A Pentagon team tasked with finding potential alternatives inside the United States for Guantánamo captives is resuming its site survey in Colorado, the Defense Department said Friday.
The White House notified state and congressional politicians that a team would inspect a now empty state facility, Colorado State Penitentiary II, as well as a federal prison 10 miles away adjacent to the Florence “supermax” prison.
Criticism of the plan soon followed. Rep. Doug Lamborn, R-Colorado, whose district has the two prisons, called it “a dangerous fantasy that will go nowhere” because the law forbids the transfer of Guantánamo detainees to the United States — and an “outrageous and unacceptable” waste of time and taxpayer dollars.
Gov. John Hickenlooper, a Democrat, was less dismissive. He “wants to have a full understanding of the costs, risk and impacts for Colorado,”said Kathy Green, Hickenlooper’s communications director. “At present, there are no plans, nor is it legal under federal law, to move detainees to the U.S.”
Navy Cmdr Gary Ross said the surveys would happen in “the next few weeks.”
Ross said the team would visit FCI-Florence, short for the Federal Correctional Institution at Florence. It has 1,517 inmates in a medium-security setting, according to the Federal Bureau of Prisons online guide, on a site of three prisons collectively housing 2,661 inmates.
Florence is better known for the maximum-security “supermax” penitentiary now holding 405 inmates, many of them convicted terrorists. They include former Guantánamo detainee Ahmed Ghailani, 41, convicted of the East Africa embassies bombings; Ramzi Yousef, 47, the nephew of Khalid Sheik Mohammed, serving life for the 1993 World Trade Center bombing; ‘Unibomber’ Ted Kaczynski, 73, and FBI agent turned spy Robert Hanssen, 71.
Guantánamo has 114 captives, 53 of them cleared for release to other countries with security assurances. The idea, according to Defense Secretary Ash Carter, is to move to the United Statesthose 114 “who, in the interest of our national security, should remain in law of war detention.”
Carter, like President Barack Obama, says the current detention operation in Cuba costs too much and is “a rallying cry for jihadi propaganda.” More than 2,000 temporary troops and contractors run the sprawling operation at an estimated cost of $3.4 million a year per detainee.
The state facility under consideration is an empty 948-cell solitary confinement prison at Cañon City, about 10 miles northwest of Florence. It is also known as Centennial South, and has been vacant since 2012. The state closed it as unneeded surplus maximum-security cell space after a drop in the state crime rate, according to a 2013 state study.
Like the federal prison at Florence, it is part of a multi-prison complex. “The potential for a sale or lease of the facility to another jurisdiction is quite limited due to the location of the facility in the middle of a state correctional complex shared with another facility,” the study said.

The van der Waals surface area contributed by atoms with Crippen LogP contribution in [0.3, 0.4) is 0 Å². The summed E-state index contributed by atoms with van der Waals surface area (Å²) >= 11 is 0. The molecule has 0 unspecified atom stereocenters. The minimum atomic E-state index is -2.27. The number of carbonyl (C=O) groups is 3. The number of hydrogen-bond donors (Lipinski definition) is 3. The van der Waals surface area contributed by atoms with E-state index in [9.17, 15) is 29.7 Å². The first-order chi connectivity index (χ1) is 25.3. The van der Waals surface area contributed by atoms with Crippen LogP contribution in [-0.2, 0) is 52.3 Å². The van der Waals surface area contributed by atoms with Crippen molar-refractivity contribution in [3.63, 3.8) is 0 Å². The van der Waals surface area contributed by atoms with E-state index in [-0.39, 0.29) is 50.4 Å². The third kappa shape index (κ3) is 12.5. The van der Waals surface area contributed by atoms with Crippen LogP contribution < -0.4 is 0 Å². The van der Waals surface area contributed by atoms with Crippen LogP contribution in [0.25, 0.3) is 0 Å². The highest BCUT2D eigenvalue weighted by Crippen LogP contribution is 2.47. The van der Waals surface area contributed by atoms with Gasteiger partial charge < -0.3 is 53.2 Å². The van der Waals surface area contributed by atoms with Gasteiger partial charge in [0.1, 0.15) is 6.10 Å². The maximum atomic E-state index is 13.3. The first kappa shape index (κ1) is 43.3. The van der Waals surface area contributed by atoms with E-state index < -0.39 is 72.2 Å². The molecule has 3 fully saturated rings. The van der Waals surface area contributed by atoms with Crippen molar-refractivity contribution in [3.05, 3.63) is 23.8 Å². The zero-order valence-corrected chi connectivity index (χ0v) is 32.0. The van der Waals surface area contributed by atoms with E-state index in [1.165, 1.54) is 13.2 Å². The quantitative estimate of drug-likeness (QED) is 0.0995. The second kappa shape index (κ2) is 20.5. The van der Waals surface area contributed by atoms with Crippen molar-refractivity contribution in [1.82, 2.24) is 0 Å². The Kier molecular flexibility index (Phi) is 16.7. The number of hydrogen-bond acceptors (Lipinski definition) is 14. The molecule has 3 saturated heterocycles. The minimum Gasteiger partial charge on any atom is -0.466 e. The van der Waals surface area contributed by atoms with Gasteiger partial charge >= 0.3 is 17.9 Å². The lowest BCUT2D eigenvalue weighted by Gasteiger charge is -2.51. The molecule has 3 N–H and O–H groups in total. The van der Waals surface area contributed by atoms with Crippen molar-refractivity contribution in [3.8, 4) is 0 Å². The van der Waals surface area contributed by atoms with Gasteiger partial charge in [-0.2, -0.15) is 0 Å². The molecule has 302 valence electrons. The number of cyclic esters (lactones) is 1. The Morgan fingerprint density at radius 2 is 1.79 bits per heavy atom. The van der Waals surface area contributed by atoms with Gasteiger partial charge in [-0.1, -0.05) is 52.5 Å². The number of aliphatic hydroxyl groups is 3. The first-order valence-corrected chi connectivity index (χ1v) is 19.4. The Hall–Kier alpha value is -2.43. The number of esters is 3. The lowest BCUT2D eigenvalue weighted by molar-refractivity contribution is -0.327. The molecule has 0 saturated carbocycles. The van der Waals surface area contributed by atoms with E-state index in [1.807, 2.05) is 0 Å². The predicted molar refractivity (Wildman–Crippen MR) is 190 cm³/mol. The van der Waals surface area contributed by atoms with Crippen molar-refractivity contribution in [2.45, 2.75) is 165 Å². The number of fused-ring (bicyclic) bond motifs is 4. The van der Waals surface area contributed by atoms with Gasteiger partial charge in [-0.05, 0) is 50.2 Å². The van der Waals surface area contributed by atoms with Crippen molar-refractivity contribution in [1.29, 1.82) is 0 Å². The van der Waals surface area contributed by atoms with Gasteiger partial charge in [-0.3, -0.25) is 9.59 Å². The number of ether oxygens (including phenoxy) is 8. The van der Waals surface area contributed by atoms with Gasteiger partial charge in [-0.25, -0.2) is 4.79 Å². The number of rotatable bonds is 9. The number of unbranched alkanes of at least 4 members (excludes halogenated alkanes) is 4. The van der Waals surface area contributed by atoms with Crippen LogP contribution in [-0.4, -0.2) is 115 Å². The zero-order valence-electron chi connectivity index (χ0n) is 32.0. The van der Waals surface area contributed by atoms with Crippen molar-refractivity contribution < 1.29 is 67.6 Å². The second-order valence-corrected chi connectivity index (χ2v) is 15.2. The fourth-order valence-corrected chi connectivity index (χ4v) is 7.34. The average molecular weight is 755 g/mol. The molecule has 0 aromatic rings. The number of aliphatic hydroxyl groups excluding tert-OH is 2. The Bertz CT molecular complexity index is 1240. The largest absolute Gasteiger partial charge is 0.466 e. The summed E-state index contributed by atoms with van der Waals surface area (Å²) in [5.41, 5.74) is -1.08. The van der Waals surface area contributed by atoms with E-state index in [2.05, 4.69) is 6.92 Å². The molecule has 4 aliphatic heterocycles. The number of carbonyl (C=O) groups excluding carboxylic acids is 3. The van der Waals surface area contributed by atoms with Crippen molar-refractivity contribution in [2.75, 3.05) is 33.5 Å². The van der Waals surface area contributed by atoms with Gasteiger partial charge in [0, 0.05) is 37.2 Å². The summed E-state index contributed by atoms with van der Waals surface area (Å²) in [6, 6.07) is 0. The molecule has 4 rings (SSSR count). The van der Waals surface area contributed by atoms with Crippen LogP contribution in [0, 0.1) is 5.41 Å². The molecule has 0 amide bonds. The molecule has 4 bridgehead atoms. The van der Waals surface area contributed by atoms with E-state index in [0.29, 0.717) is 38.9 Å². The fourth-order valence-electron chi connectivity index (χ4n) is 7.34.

The team has already visited the Army-run prison at Fort Leavenworth, Kansas, and the U.S. Navy brig near Charleston, South Carolina, over the protests of politicians in those states. Those surveys kicked off renewed opposition to the idea of relocating the detainees to the United States, including by Republican lawmakers from Colorado who suspected the state was on the look-at list.
“Transferring some of the world’s most dangerous terrorists to our backyard places a target on Colorado,” Rep. Scott Tipton said in a press release in September.
At the Pentagon, Ross said the survey team would “meet with facility staff to discuss ... engineering considerations, force protection, troop housing, security, transportation, information security, contracting, and other operational issues.The facilities also will be assessed for their ability to serve as military commission sites.”
At this point, the effort is highly theoretical: U.S. law blocks the Pentagon from bringing Guantánamo’s captives to the United States for any reason — neither for trial nor for medical care — and the latest draft of the National Defense Authorization Act keeps that embargo, and adds additional restrictions on overseas releases. The House adopted it this week. The Senate is expected to take it up Tuesday.
The White House has said Obama would veto the legislation over its use of war funding as a workaround for spending caps — and also wants the Congress to loosen transfer restrictions.
The governor was notified by the Pentagon today that they would like to assess various Colorado facilities, as they are doing in other states. The governor, like the Pentagon, wants to have a full understanding of the costs, risk and impacts for Colorado. At present, there are no plans, nor is it legal under federal law, to move detainees to the U.S. ▪ Kathy Green, communications director for Colorado’s Democratic Gov. John Hickenlooper
Despite House passage of an NDAA [National Defense Authorization Act] that strictly prohibits the transfer of terrorists from Guantánamo Bay, the Obama Administration is instructing DOD [Department of Defense] officials to come investigate the Federal Supermax facility in Florence and a Colorado penitentiary facility in Canon City as potential destinations for terrorists. It is outrageous and unacceptable for President Obama to waste time and taxpayer dollars on a dangerous fantasy that will go nowhere. The people of Colorado do not want the world’s worst terrorists housed in our own backyard and we will not stand for this. I will do everything in my power to resist these unlawful terrorist transfers from taking place. ▪ Rep. Doug Lamborn, Republican whose district has both prisons